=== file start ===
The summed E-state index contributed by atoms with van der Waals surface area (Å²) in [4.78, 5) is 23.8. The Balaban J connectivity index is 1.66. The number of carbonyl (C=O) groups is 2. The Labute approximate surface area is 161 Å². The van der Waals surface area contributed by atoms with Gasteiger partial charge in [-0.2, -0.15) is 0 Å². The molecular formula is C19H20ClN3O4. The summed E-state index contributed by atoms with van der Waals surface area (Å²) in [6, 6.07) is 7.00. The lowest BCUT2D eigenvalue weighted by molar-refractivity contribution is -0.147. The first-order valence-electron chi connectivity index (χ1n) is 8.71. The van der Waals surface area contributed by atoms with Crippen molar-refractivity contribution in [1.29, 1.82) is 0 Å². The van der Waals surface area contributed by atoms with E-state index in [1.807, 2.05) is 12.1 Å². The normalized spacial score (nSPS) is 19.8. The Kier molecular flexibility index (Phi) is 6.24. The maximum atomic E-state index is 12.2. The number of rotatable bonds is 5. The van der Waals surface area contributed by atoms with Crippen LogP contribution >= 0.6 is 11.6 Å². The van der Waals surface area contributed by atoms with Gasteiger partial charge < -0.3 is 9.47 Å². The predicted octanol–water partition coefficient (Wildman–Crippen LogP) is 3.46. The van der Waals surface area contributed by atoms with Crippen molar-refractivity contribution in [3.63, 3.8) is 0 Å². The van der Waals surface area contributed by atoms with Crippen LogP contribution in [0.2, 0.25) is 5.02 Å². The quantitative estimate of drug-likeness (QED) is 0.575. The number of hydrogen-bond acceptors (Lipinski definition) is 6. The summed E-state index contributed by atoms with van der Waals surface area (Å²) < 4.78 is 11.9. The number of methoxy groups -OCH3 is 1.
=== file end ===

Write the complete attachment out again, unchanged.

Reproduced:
The summed E-state index contributed by atoms with van der Waals surface area (Å²) in [4.78, 5) is 23.8. The Balaban J connectivity index is 1.66. The number of carbonyl (C=O) groups is 2. The Labute approximate surface area is 161 Å². The van der Waals surface area contributed by atoms with Gasteiger partial charge in [-0.2, -0.15) is 0 Å². The molecular formula is C19H20ClN3O4. The summed E-state index contributed by atoms with van der Waals surface area (Å²) in [6, 6.07) is 7.00. The lowest BCUT2D eigenvalue weighted by molar-refractivity contribution is -0.147. The first-order valence-electron chi connectivity index (χ1n) is 8.71. The van der Waals surface area contributed by atoms with Crippen molar-refractivity contribution in [1.29, 1.82) is 0 Å². The van der Waals surface area contributed by atoms with E-state index in [1.807, 2.05) is 12.1 Å². The normalized spacial score (nSPS) is 19.8. The Kier molecular flexibility index (Phi) is 6.24. The maximum atomic E-state index is 12.2. The number of rotatable bonds is 5. The van der Waals surface area contributed by atoms with Crippen LogP contribution >= 0.6 is 11.6 Å². The van der Waals surface area contributed by atoms with Gasteiger partial charge < -0.3 is 9.47 Å². The predicted octanol–water partition coefficient (Wildman–Crippen LogP) is 3.46. The van der Waals surface area contributed by atoms with Crippen molar-refractivity contribution in [3.63, 3.8) is 0 Å². The van der Waals surface area contributed by atoms with Crippen LogP contribution in [0.2, 0.25) is 5.02 Å². The quantitative estimate of drug-likeness (QED) is 0.575. The number of hydrogen-bond acceptors (Lipinski definition) is 6. The summed E-state index contributed by atoms with van der Waals surface area (Å²) < 4.78 is 11.9. The number of methoxy groups -OCH3 is 1.